More than 650 members of the Unite union have recorded a 96 per cent vote in favour of strike action following the company’s offer of a 4.1 per cent pay increase, far below the real inflation rate (RPI) which currently stands at 11.1 per cent.
Unite says that German-owned Arriva’s low pay across Yorkshire means bus workers are struggling to make ends meet amid the cost of living crisis.
Newly recruited bus drivers are paid only £9.78 an hour - just 28 pence above the minimum wage
Unite general secretary Sharon Graham said: “Arriva is part of a multi-billion company. It has no business demanding that workers get by on pitiful low pay so that its boardroom can get ever-richer.
"Arriva can easily afford to pay decently - it should do just that, or face industrial action.
“Unite’s members, like all workers, are being pummelled by the cost of living crisis - they cannot and will not accept a real terms pay cut.
"Unite will be giving our members its full and total support until this dispute is resolved.”
Unite regional officer Phil Bown said: “Strike action will inevitably cause significant disruption and delays for the Yorkshire travelling public but this dispute is entirely of Arriva’s own making.
"Our members are already suffering from poverty pay and the company is trying to make the situation even worse.
“Even at this late stage strike action and the disruption it will cause can still be avoided if Arriva makes a realistic pay offer and returns to the negotiating table.”
Campaigners from Better Buses for West Yorkshire and Unite Community were outside Dewsbury Bus Station yesterday (Wednesday) asking the public to support many of the region’s bus drivers who are in dispute with Arriva.
Campaigners also argue that the drivers’ case is linked to a better service for passengers.
Gerry Lavery, campaigns co-ordinator from Leeds Wakefield Unite Community, said: “Services in some areas are being reduced by Arriva and driver recruitment is cited as an issue, so it’s important to pay drivers decent wages."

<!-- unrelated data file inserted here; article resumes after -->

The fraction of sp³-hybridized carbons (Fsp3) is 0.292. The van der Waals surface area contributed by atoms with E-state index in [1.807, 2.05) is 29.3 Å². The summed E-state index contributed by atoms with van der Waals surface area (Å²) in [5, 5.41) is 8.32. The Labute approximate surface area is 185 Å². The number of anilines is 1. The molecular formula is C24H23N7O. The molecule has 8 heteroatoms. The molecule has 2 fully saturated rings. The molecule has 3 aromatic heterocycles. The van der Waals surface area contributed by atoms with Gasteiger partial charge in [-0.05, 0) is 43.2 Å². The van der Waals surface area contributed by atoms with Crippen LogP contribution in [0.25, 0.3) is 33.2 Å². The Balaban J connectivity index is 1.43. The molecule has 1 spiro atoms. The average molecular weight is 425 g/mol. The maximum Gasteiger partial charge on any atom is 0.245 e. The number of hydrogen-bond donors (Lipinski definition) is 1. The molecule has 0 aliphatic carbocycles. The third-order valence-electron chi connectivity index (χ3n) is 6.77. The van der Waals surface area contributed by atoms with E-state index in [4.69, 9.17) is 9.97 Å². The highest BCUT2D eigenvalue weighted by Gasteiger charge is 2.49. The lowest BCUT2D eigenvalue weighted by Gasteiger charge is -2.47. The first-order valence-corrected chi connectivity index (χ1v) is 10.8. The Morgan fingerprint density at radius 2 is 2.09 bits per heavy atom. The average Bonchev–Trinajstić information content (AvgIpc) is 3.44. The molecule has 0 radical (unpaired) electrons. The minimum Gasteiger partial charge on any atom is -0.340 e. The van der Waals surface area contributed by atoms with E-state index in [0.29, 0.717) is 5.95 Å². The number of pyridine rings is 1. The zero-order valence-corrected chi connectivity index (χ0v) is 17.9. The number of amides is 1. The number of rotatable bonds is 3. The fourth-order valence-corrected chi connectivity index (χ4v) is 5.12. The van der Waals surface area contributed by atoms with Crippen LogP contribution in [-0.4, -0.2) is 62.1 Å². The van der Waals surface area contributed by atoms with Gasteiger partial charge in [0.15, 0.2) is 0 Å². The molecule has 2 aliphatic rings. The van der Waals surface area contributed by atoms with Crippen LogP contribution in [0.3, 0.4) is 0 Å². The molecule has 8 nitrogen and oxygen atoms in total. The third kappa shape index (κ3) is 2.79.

He added: “We asked passengers to support drivers and many happily signed our petition and wrote messages of support on our solidarity cards.”
Bus campaigners are very concerned about the way that passengers can be seriously affected by the way services are currently run.
A local businessman highlighted the serious consequences of a lack of reliable buses, saying: "My wife and I were at a local bus stop on the A61 near Wakefield, where a lady remarked that she had been late to work already three times in the week due to buses not turning up.
"Her boss had told her that if she was late again, then she would be sacked. Due to the need to catch a connecting service, she said she couldn't wait any longer and phoned a taxi. She remarked that it would cost her over £25."
The campaigners argue that experiences like these are why passengers will benefit from backing the drivers' action.
They say a drop in real wages has forced many drivers to leave the industry to seek better pay, which means Arriva do not have enough staff to run all the advertised services.
That, according to the activists, is when unreliability spikes and passengers are left having to pay the price in missed shifts, unexpected taxi fares, or even lost jobs.
Matthew Topham, Better Buses campaigner at We Own It, said: "Right now, drivers' pay is set at each depot and each private operator. It's left to the whim of companies obliged to maximise the benefits to their shareholders, not to local communities and businesses.
"If West Yorkshire’s Mayor follows Labour Mayors in Manchester, Liverpool and Cambridge to favour bringing buses into public control, we could guarantee a consistent wage across the region and prioritise driver pay, and reliability for passengers, over private profits."
Campaigners have pledged to continue pressing for better driver pay and to bring buses under public control.
Gerry added: “As campaigners, we won’t be going away until we have a decent bus service that enables people to travel easily to work, visit family and friends, get to appointments on time, go shopping and have a day out.
"In the 21st century, that’s not a lot to ask.”